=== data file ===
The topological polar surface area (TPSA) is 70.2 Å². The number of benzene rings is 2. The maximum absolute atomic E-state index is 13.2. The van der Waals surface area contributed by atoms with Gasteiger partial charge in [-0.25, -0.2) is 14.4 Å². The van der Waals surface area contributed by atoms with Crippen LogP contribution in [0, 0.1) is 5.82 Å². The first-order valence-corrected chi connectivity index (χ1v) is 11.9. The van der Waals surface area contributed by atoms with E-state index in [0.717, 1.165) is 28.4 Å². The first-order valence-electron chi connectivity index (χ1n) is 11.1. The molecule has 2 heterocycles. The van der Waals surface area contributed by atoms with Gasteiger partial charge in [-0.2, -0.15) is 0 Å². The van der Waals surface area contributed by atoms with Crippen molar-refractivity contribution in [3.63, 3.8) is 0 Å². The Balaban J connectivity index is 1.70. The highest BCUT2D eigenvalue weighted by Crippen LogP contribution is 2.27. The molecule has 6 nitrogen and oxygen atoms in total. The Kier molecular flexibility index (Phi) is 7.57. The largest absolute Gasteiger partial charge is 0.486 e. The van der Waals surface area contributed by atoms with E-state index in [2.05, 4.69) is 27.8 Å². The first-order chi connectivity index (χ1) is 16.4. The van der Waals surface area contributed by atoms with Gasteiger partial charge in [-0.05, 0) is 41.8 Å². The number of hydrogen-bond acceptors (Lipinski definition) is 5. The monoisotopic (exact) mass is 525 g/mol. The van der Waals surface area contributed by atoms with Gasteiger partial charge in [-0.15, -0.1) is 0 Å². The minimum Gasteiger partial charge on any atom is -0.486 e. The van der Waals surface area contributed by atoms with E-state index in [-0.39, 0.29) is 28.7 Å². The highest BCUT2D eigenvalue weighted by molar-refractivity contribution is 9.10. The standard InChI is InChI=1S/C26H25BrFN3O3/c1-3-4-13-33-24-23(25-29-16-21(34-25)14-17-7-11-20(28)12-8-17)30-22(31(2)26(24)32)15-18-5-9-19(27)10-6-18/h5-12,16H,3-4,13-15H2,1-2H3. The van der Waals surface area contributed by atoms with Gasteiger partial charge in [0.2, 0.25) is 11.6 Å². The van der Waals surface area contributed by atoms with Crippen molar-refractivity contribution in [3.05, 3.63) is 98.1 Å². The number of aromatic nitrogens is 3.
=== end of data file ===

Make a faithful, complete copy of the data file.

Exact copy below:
The topological polar surface area (TPSA) is 70.2 Å². The number of benzene rings is 2. The maximum absolute atomic E-state index is 13.2. The van der Waals surface area contributed by atoms with Gasteiger partial charge in [-0.25, -0.2) is 14.4 Å². The van der Waals surface area contributed by atoms with Crippen LogP contribution in [0, 0.1) is 5.82 Å². The first-order valence-corrected chi connectivity index (χ1v) is 11.9. The van der Waals surface area contributed by atoms with E-state index in [0.717, 1.165) is 28.4 Å². The first-order valence-electron chi connectivity index (χ1n) is 11.1. The molecule has 2 heterocycles. The van der Waals surface area contributed by atoms with Gasteiger partial charge in [-0.2, -0.15) is 0 Å². The van der Waals surface area contributed by atoms with Crippen molar-refractivity contribution in [3.63, 3.8) is 0 Å². The Balaban J connectivity index is 1.70. The highest BCUT2D eigenvalue weighted by Crippen LogP contribution is 2.27. The molecule has 6 nitrogen and oxygen atoms in total. The Kier molecular flexibility index (Phi) is 7.57. The largest absolute Gasteiger partial charge is 0.486 e. The van der Waals surface area contributed by atoms with E-state index in [2.05, 4.69) is 27.8 Å². The first-order chi connectivity index (χ1) is 16.4. The van der Waals surface area contributed by atoms with Gasteiger partial charge in [-0.05, 0) is 41.8 Å². The number of hydrogen-bond acceptors (Lipinski definition) is 5. The monoisotopic (exact) mass is 525 g/mol. The van der Waals surface area contributed by atoms with Gasteiger partial charge in [-0.15, -0.1) is 0 Å². The minimum Gasteiger partial charge on any atom is -0.486 e. The van der Waals surface area contributed by atoms with E-state index in [-0.39, 0.29) is 28.7 Å². The highest BCUT2D eigenvalue weighted by molar-refractivity contribution is 9.10. The standard InChI is InChI=1S/C26H25BrFN3O3/c1-3-4-13-33-24-23(25-29-16-21(34-25)14-17-7-11-20(28)12-8-17)30-22(31(2)26(24)32)15-18-5-9-19(27)10-6-18/h5-12,16H,3-4,13-15H2,1-2H3. The van der Waals surface area contributed by atoms with Gasteiger partial charge in [0.2, 0.25) is 11.6 Å². The van der Waals surface area contributed by atoms with Crippen molar-refractivity contribution in [3.05, 3.63) is 98.1 Å². The number of aromatic nitrogens is 3.